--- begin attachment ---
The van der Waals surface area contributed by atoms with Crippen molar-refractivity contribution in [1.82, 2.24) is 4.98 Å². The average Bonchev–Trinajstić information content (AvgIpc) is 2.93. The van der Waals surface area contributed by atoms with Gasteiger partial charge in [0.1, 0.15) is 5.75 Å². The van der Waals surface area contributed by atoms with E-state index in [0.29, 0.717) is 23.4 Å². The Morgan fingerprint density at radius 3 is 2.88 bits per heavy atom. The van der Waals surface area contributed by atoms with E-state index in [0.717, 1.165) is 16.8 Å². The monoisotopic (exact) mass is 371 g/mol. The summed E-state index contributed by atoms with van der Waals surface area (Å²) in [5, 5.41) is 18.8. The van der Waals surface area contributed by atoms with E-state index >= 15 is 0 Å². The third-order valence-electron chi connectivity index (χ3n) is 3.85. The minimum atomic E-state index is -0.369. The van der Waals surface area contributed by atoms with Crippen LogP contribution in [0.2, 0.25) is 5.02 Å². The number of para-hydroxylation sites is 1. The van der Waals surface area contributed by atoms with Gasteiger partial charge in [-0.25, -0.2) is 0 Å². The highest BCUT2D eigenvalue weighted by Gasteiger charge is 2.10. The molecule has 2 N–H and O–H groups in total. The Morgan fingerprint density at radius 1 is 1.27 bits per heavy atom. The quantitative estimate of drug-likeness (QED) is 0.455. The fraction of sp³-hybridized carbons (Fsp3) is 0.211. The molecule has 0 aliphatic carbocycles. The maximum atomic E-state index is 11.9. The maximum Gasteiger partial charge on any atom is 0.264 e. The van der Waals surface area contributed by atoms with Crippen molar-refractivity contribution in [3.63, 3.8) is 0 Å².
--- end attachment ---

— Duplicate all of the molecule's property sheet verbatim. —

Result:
The van der Waals surface area contributed by atoms with Crippen molar-refractivity contribution in [1.82, 2.24) is 4.98 Å². The average Bonchev–Trinajstić information content (AvgIpc) is 2.93. The van der Waals surface area contributed by atoms with Gasteiger partial charge in [0.1, 0.15) is 5.75 Å². The van der Waals surface area contributed by atoms with E-state index in [0.29, 0.717) is 23.4 Å². The Morgan fingerprint density at radius 3 is 2.88 bits per heavy atom. The van der Waals surface area contributed by atoms with E-state index in [0.717, 1.165) is 16.8 Å². The monoisotopic (exact) mass is 371 g/mol. The summed E-state index contributed by atoms with van der Waals surface area (Å²) in [5, 5.41) is 18.8. The van der Waals surface area contributed by atoms with E-state index >= 15 is 0 Å². The third-order valence-electron chi connectivity index (χ3n) is 3.85. The minimum atomic E-state index is -0.369. The van der Waals surface area contributed by atoms with Crippen LogP contribution in [0.2, 0.25) is 5.02 Å². The number of para-hydroxylation sites is 1. The van der Waals surface area contributed by atoms with Gasteiger partial charge in [-0.25, -0.2) is 0 Å². The highest BCUT2D eigenvalue weighted by Gasteiger charge is 2.10. The molecule has 2 N–H and O–H groups in total. The Morgan fingerprint density at radius 1 is 1.27 bits per heavy atom. The quantitative estimate of drug-likeness (QED) is 0.455. The fraction of sp³-hybridized carbons (Fsp3) is 0.211. The molecule has 0 aliphatic carbocycles. The maximum atomic E-state index is 11.9. The maximum Gasteiger partial charge on any atom is 0.264 e. The van der Waals surface area contributed by atoms with Crippen molar-refractivity contribution in [3.63, 3.8) is 0 Å².